Jeanne Brink to be Honored at Middlebury College

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From the Feb. 22, 2018 article in VTDigger.org.

Middlebury… will honor four other distinguished men and women with honorary degrees this year:

Jeanne A. Brink is an Abenaki artist and activist. She conducts workshops and programs on Western Abenaki storytelling, history, language, culture, basket making, oral tradition, dance, games, and current issues throughout Vermont and New England. Tracing her Abenaki heritage back to the early 1700s, she continues the tradition of Western Abenaki ash splint and sweetgrass fancy basketry as a master basket maker. Brink has served on the Vermont Commission for Native American Affairs, the Lake Champlain Basin Program Cultural Heritage and Recreation Advisory Committee, and many other local organizations. She is the author of several books about Abenaki art and language.

The Middlebury College Commencement ceremony will take place on the main quadrangle at 10 a.m. on Sunday, May 27. More than 5,000 family members and friends are expected to attend.

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Abenaki Educational Outreach: Lucy Neel at Northfield VT Jr. High School

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Vermont Commission on Native American Affairs Chair Lucy Cannon Neel shared this photo from two weeks ago at Northfield (VT) Jr. High, taken during part of their Bridge Program. The course included drumming and Abenaki heritage in four parts: pre-contact, contact, Abenaki people today, and storytelling.

VCNAA Support for Standing Rock Brings It Home

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The Vermont Commission on Native American Affairs approved a proclamation in support of North Dakota tribes, 14 days before the new president announced he would resume two controversial pipeline projects.

“We approve everything unanimously because that’s the native way,” said Rich Holschuh, a Brattleboro resident on the commission. “As a commission, we work with the native people within what is now the state of Vermont. We also recognize that borders are political constructs, so we try to support similar people with similar interests and this is one way we can do that.”

The commission “proclaims support for those protectors at Standing Rock, N.D., who are resisting destruction of sites sacred to Dakota, Lakota and Nakota people, disruption of traditional ways and potential environmental contamination from crude oil pipeline construction and use.” The entire document can be found here.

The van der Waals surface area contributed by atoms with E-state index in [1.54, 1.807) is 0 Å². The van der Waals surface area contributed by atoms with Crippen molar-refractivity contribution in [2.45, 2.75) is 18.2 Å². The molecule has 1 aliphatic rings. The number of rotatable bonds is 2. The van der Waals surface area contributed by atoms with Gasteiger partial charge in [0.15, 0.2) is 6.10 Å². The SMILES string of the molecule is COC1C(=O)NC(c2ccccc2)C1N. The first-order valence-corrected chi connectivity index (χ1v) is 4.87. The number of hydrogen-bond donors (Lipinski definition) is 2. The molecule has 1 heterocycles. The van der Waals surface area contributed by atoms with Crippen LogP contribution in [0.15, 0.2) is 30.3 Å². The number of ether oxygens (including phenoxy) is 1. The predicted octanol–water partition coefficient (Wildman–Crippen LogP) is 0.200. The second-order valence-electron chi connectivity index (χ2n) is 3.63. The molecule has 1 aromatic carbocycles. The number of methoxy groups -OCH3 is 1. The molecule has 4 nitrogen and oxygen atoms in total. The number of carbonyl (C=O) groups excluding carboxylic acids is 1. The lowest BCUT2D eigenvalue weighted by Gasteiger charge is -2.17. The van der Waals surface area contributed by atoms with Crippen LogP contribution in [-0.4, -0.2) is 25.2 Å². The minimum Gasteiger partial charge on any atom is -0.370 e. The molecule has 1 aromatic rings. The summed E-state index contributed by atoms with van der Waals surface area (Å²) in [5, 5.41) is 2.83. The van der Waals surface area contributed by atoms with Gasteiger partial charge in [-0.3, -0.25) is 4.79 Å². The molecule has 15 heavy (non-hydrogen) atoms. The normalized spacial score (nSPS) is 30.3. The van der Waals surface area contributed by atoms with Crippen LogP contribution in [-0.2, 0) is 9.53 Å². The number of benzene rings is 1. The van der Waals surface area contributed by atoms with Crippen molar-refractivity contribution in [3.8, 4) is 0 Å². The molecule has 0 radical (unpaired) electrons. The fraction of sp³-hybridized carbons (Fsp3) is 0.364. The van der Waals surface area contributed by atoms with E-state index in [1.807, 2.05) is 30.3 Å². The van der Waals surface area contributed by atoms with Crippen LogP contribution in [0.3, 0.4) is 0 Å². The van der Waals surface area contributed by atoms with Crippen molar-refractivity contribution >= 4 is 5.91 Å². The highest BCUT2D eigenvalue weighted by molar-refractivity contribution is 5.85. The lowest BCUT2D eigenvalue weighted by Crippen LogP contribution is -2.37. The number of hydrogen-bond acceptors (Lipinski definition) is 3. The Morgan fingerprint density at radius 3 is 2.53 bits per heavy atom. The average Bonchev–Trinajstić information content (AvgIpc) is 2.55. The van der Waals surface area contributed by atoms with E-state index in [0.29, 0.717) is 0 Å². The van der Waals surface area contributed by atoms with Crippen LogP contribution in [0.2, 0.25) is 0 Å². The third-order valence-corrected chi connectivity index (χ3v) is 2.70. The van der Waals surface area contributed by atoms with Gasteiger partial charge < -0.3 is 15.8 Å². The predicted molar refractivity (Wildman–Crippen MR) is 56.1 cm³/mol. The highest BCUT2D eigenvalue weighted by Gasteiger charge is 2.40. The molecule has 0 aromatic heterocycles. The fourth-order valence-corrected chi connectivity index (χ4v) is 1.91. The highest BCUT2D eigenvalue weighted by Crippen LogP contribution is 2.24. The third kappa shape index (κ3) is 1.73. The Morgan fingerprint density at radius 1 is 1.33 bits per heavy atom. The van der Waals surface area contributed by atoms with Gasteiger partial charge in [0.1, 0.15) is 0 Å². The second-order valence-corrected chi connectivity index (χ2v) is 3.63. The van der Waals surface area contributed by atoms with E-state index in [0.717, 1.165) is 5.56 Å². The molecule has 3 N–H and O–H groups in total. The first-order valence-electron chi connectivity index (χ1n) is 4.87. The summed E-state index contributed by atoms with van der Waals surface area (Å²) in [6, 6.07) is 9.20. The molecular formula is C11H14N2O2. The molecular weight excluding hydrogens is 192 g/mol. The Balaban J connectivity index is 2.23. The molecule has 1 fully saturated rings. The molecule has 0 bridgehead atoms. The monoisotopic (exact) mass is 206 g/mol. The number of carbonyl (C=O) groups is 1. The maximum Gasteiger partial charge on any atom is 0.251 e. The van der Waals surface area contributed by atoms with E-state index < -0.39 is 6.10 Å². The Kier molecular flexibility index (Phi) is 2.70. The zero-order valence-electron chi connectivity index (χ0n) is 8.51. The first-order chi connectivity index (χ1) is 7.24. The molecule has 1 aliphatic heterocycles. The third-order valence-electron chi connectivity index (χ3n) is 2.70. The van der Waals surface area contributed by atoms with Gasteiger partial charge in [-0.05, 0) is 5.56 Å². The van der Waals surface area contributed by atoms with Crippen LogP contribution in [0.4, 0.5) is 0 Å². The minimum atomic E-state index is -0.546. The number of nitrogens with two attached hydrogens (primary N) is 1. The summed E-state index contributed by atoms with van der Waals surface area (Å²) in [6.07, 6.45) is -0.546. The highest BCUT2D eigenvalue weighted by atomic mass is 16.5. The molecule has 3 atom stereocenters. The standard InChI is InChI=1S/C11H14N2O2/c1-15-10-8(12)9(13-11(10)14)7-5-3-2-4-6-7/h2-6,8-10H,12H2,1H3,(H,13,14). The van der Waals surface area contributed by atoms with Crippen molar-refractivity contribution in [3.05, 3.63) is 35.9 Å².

Commissioner Joelen Mulvaney drafted the document, which was discussed and approved during the commission’s Jan. 11 meeting.

Read the full article by Chris Mays in the Brattleboro Reformer. Photo by Kristopher Radder of the Brattleboro Reformer.

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VCNAA Proclaims Support for Standing Rock #NoDAPL

At the regular meeting of the Vermont Commission on Native American Affairs, held in Montpelier on January 11, 2017, the Commission adopted a Proclamation in support of the actions of the water protectors at and near the Standing Rock, North Dakota community, opposing disruption, destruction, and degradation of the the natural and sacred landscape.  The proclamation was written by Commissioner Joelen Mulvaney and adopted by consensus of all in attendance. pdf here: vcnaa-standing-rock-proclamation. Full text below:

Proclamation of Support for Lakota, Dakota and Nakota at Standing Rock, North Dakota by the Vermont Commission on Native American Affairs

Whereas the Commission is charged by law to recognize the historic and cultural contributions of Native Americans in Vermont, to protect and strengthen Native American heritage, and to address needs in state policy, programs, and actions.

Whereas the Commission develops policies and programs to benefit Vermont’s Native American Indian population.

Whereas the Commission is committed to protecting and preserving sacred, culturally sensitive and historical sites crucial to strengthening Native American heritage and promoting understanding of indigenous conservation efforts since time immemorial.

Whereas the natural environment, grandfather mountains and ridges, forests and wetlands, lakes, rivers and streams and birds, animals and fish are integral to Abenaki culture, history, tradition, heritage and spirituality.

Whereas indigenous people who have been protecting and preserving sacred and historical sites and natural resources around the world and in Vermont are under siege by the pressures of industrial energy production.

Whereas the Commission recognizes the collective struggle of indigenous people to bring recognition to their cultural contributions and heritage, including the natural environment on Turtle Island, from Ndakinna to Kanaka Oiwi; from the northeast woodlands of Vermont to the islands of Hawaii.

And whereas sites such as Rocky Ridge in Missisquoi (Swanton), the Kwanitekw (Connecticut River) watershed, the Green Mountain National Forest in Searsberg and Botambakw (Lake Champlain) are places where industrial energy development threatens the preservation of historic, sacred and culturally sensitive sites.

The Commission proclaims support for those protectors at Standing Rock, North Dakota who are resisting destruction of sites sacred to Dakota, Lakota and Nakota people, disruption of traditional ways and potential environmental contamination from crude oil pipe line construction and use.